Sentences of Imprisonment for Public Protection (IPPs) were introduced by the last Labour Government from 2005. They were designed to ensure that dangerous violent and sexual offenders stayed in custody for as long as they presented a risk to society. Under the system, a person who had committed a specified violent or sexual offence would be given an IPP if the offence was not so serious as to merit a life sentence. Once they had served their “tariff” they would have to satisfy the Parole Board that they no longer posed a risk before they could be released.
IPPs were abolished in 2012, but not for existing prisoners.
There were 2,403 unreleased IPP prisoners in custody in England and Wales on 31 March 2019, which is the latest snapshot of the prison population at the time of writing. Ninety-eight per cent or 2,360 of these prisoners were male. There were only 43 unreleased female IPP prisoners.
I asked the Minister a series of questions on how he would ensure that any flaws remaining in the system were rectified and balanced with the need to keep dangerous offenders off our streets. We must always put the victim at the heart of our judicial system.
The National Audit Office (NAO) has published its report into the part-privatisation of our probation services and it makes for damning reading.
Chris Grayling – the current Secretary of State for Transport who just had to pay £33million of taxpayers money in compensation to a private firm after he commissioned a ferry service to a company with no boats – was the mastermind behind this decision.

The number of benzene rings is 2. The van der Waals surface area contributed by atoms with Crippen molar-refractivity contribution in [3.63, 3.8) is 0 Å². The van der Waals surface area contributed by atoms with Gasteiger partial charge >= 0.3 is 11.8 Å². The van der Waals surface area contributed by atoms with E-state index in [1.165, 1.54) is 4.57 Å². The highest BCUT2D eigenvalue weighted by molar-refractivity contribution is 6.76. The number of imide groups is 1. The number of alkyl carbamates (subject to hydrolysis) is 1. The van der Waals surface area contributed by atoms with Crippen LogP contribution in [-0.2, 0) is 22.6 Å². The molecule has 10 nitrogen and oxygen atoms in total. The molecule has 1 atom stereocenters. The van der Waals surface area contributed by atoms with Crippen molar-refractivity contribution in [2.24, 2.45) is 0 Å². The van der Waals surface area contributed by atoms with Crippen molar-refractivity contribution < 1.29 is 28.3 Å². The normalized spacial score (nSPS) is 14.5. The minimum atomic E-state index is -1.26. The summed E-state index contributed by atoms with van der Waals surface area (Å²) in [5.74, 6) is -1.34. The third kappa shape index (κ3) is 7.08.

The report is clear that public money has been wasted and rehabilitation of offenders has been undermined. I wanted the Prisons Minister to state who is responsible and what will be done to address these massive failings in government.
I got my opportunity to respond to this year’s Budget this week. In my speech I addressed my deep concerns about the continued austerity under the UK Government and their utter failure to support the people and businesses of North Wales.
It is clear that this was a Budget that included more harm than help for people in work. It continued to cut away at our police, justice and international trade budgets and did nothing of value to unpick the hurt inflicted by Universal Credit cuts.
The Government announced two new prisons would be constructed in England. Both would involve private sector contracts.
Following on from my questioning of the minister in the Justice Committee about the lost £50m of taxpayers money on private contracts today I used an Urgent Question to quiz the minister on how he will stop this becoming another example of wasted money.
The minister is an extremely courteous man, but his warm words did nothing to allay my fears that the Ministry of Justice has not learnt valuable lessons from its past mistakes and it is likely to repeat them.